What comes to mind when you hear the phrase Internet of Things (IoT)? Connected healthcare wearables like smart watches and fitness wristbands? Smart meters and remotely controlled thermostats in connected smart homes? Connected cars?
IoT includes all that, but it’s not just about clever gadgets. IoT is about connecting an ever-increasing range of things, including retail signs, medical diagnostic equipment, industrial machinery, buildings, and even honey bees.
It’s also about the data from all these connected things. That data is used to control things either manually or automatically, such as powering down machinery for maintenance from a remote location or self-regulating air-conditioning to improve energy efficiency in connected industrial settings.
The data becomes even more valuable when connected to a central system with analytics to provide business intelligence and insights. Analytics can quickly identify important and even future trends.
Internet of Beer
IoT is about innovative applications, like the SteadyServ iKeg. These smart kegs ensure that bars never run out of their customers’ favorite beers, thanks to a sensor in each keg that sends data to the cloud via Intel IoT Platform technology. Analytics provides brewers with timely insights into demand for their beverages, enabling them to optimize production and deliveries, and improve the effectiveness of future marketing activities.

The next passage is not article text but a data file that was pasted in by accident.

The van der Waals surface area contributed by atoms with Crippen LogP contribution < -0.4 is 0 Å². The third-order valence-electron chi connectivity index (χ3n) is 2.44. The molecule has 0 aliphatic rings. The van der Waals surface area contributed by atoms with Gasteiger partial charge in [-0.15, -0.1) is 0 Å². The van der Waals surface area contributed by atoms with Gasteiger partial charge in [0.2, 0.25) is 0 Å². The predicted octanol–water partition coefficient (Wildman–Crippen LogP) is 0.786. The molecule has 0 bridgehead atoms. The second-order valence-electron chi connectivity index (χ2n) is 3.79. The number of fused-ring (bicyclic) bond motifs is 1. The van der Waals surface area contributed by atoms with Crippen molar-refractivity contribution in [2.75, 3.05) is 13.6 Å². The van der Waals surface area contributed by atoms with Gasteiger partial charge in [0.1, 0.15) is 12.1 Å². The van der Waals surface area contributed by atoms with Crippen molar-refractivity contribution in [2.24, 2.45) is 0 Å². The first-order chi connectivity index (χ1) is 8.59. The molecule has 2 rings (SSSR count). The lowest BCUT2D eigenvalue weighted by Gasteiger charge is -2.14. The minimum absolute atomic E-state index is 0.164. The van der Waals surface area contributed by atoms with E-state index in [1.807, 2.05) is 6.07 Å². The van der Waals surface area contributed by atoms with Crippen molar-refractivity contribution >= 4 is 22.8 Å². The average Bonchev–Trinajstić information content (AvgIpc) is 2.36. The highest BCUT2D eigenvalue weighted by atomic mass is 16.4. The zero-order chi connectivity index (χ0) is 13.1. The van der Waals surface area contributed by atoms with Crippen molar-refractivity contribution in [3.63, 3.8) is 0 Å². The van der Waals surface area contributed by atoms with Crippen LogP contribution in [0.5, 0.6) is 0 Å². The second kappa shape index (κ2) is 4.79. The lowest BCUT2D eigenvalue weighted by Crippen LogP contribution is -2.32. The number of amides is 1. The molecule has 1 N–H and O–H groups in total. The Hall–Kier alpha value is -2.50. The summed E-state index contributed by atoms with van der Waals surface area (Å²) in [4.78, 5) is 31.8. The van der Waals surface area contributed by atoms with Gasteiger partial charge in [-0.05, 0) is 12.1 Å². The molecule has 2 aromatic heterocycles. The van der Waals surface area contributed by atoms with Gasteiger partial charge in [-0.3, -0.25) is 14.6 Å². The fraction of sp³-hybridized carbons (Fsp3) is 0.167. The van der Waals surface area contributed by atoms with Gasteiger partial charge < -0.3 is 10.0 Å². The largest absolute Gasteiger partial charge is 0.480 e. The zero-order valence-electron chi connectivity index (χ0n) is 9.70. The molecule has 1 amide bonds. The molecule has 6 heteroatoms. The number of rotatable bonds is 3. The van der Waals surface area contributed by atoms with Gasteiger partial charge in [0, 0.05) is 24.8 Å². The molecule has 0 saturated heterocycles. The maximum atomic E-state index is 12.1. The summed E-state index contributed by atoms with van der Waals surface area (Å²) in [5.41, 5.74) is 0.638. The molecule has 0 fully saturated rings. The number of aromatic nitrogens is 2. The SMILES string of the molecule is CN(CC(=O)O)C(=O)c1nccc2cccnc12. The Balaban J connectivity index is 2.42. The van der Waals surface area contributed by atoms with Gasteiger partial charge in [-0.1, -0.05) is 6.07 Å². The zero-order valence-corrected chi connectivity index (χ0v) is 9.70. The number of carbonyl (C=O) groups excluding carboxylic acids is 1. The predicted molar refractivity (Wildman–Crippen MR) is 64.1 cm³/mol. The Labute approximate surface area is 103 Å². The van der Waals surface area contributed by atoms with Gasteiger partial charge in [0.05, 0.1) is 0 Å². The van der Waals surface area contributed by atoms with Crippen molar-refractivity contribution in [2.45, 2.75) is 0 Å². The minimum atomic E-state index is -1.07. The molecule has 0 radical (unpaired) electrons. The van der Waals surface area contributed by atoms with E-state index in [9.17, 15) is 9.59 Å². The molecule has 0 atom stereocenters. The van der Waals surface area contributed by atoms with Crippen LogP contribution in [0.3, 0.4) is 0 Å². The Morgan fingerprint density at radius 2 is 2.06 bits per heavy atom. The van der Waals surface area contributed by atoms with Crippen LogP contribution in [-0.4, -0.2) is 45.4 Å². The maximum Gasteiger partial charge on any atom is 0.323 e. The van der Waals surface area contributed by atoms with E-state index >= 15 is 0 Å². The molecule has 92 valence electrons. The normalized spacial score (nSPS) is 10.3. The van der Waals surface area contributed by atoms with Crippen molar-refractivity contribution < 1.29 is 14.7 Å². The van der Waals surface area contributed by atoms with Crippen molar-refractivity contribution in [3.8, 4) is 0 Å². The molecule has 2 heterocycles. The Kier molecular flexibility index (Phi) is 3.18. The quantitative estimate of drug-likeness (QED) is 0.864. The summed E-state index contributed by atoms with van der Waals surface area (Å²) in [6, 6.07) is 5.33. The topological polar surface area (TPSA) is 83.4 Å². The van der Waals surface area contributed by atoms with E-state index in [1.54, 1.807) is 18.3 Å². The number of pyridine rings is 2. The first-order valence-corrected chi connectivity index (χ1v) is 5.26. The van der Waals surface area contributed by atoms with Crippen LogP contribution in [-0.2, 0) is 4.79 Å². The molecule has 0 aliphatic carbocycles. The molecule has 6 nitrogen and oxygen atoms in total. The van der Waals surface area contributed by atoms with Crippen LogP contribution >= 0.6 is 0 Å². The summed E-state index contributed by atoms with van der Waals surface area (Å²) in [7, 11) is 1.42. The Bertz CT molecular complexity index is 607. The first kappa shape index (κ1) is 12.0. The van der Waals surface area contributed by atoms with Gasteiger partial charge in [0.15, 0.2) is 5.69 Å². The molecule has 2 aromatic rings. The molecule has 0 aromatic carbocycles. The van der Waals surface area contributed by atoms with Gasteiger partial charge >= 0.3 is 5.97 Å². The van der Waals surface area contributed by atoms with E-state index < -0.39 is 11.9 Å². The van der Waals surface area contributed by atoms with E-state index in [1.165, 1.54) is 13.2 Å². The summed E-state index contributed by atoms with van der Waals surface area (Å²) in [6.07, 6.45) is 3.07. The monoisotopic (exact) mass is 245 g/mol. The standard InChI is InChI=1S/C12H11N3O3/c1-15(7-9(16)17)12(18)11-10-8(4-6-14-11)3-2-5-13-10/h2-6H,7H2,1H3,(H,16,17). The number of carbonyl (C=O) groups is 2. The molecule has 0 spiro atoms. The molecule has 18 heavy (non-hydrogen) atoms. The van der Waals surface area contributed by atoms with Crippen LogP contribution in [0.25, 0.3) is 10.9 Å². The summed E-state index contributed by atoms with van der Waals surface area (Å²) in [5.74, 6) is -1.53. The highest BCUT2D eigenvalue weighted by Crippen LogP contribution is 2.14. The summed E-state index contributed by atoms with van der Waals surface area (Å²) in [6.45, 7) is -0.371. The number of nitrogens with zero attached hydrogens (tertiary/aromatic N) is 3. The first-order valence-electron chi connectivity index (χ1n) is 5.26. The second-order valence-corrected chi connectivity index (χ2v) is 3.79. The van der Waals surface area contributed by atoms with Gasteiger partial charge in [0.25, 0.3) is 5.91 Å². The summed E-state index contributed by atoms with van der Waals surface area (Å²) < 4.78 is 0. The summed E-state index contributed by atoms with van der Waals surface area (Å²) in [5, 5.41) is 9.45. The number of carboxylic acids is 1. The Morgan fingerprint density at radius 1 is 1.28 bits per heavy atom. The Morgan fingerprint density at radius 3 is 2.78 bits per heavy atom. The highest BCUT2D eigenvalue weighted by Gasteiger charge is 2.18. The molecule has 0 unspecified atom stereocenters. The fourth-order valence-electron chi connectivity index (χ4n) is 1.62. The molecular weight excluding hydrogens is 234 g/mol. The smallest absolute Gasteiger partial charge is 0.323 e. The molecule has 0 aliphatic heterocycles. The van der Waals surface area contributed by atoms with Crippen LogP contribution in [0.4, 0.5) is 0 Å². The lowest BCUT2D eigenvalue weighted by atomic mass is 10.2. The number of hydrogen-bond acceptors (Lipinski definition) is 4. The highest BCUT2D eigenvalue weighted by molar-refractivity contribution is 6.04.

Devices are getting smarter too, especially when linked to an IoT gateway. These smart devices and gateways can together process and analyze specific data onsite, sending only important or relevant data to a cloud-based system for business analysis. Known as “edge computing,” this can greatly improve the efficiency, security, and effectiveness of IoT systems.
For example, UK company MimoCare has developed a system to monitor elderly people in their homes. Tiny sensors are placed around the home to monitor the residents’ activities, such as sleeping hours and hours sitting still. Intel IoT Gateways are also used to make decisions, like sending alerts to relatives if, say, a cooker has been left on too long.
IoT applications can also use just about any type of legacy equipment. For instance, Daikin Applied uses Intel IoT Gateways to connect its Rebel rooftop air conditioning units to a cloud-based system that allows maintenance workers to greatly improve their response times for repairs.
Intel IoT Rapidly Expanding
Business and IT leaders who haven’t started at least planning IoT applications for their organizations are in danger of being left behind.
The World Economic Forum’s recent report Industrial Internet of Things: Unleashing the Potential of Connected Products and Services, found many organizations were struggling to understand the IoT’s implications. “For these organizations, the risks of moving too slowly are real,” the report warns.
IoT will “change the basis of competition, redraw industry boundaries, and create a new wave of disruptive companies,” the report adds.
Momentum is gathering quickly. According to research firm IDC’s 2015 Global IoT Survey, 73 percent of decision makers have already deployed IoT systems or plan to deploy them in the next 12 months. By 2020, IDC’s IoT Market Forecast for Asia Pacific predicts, the number of connected devices in the region will nearly triple to 8.6 billion.